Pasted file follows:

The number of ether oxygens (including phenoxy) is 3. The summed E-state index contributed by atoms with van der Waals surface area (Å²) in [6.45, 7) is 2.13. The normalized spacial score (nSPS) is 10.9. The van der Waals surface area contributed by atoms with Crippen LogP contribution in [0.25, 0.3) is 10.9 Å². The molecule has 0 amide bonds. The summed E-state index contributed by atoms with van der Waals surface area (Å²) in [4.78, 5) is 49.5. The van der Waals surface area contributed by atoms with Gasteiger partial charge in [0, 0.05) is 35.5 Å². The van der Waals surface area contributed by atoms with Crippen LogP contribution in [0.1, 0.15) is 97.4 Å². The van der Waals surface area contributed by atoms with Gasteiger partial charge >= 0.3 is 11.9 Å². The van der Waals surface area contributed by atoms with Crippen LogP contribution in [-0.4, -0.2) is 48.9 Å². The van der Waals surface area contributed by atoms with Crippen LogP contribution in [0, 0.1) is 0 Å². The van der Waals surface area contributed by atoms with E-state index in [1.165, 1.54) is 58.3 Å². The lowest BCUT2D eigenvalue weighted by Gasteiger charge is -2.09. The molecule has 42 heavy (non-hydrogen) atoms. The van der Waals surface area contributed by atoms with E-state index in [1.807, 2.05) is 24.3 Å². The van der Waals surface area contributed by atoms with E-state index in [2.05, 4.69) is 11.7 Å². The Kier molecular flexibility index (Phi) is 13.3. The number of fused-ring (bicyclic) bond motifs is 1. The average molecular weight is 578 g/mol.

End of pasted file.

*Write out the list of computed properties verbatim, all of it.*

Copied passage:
The number of ether oxygens (including phenoxy) is 3. The summed E-state index contributed by atoms with van der Waals surface area (Å²) in [6.45, 7) is 2.13. The normalized spacial score (nSPS) is 10.9. The van der Waals surface area contributed by atoms with Crippen LogP contribution in [0.25, 0.3) is 10.9 Å². The molecule has 0 amide bonds. The summed E-state index contributed by atoms with van der Waals surface area (Å²) in [4.78, 5) is 49.5. The van der Waals surface area contributed by atoms with Gasteiger partial charge in [0, 0.05) is 35.5 Å². The van der Waals surface area contributed by atoms with Crippen LogP contribution in [0.1, 0.15) is 97.4 Å². The van der Waals surface area contributed by atoms with Gasteiger partial charge >= 0.3 is 11.9 Å². The van der Waals surface area contributed by atoms with Crippen LogP contribution in [-0.4, -0.2) is 48.9 Å². The van der Waals surface area contributed by atoms with Crippen LogP contribution in [0, 0.1) is 0 Å². The van der Waals surface area contributed by atoms with E-state index in [1.165, 1.54) is 58.3 Å². The lowest BCUT2D eigenvalue weighted by Gasteiger charge is -2.09. The molecule has 42 heavy (non-hydrogen) atoms. The van der Waals surface area contributed by atoms with E-state index in [1.807, 2.05) is 24.3 Å². The van der Waals surface area contributed by atoms with E-state index in [2.05, 4.69) is 11.7 Å². The Kier molecular flexibility index (Phi) is 13.3. The number of fused-ring (bicyclic) bond motifs is 1. The average molecular weight is 578 g/mol.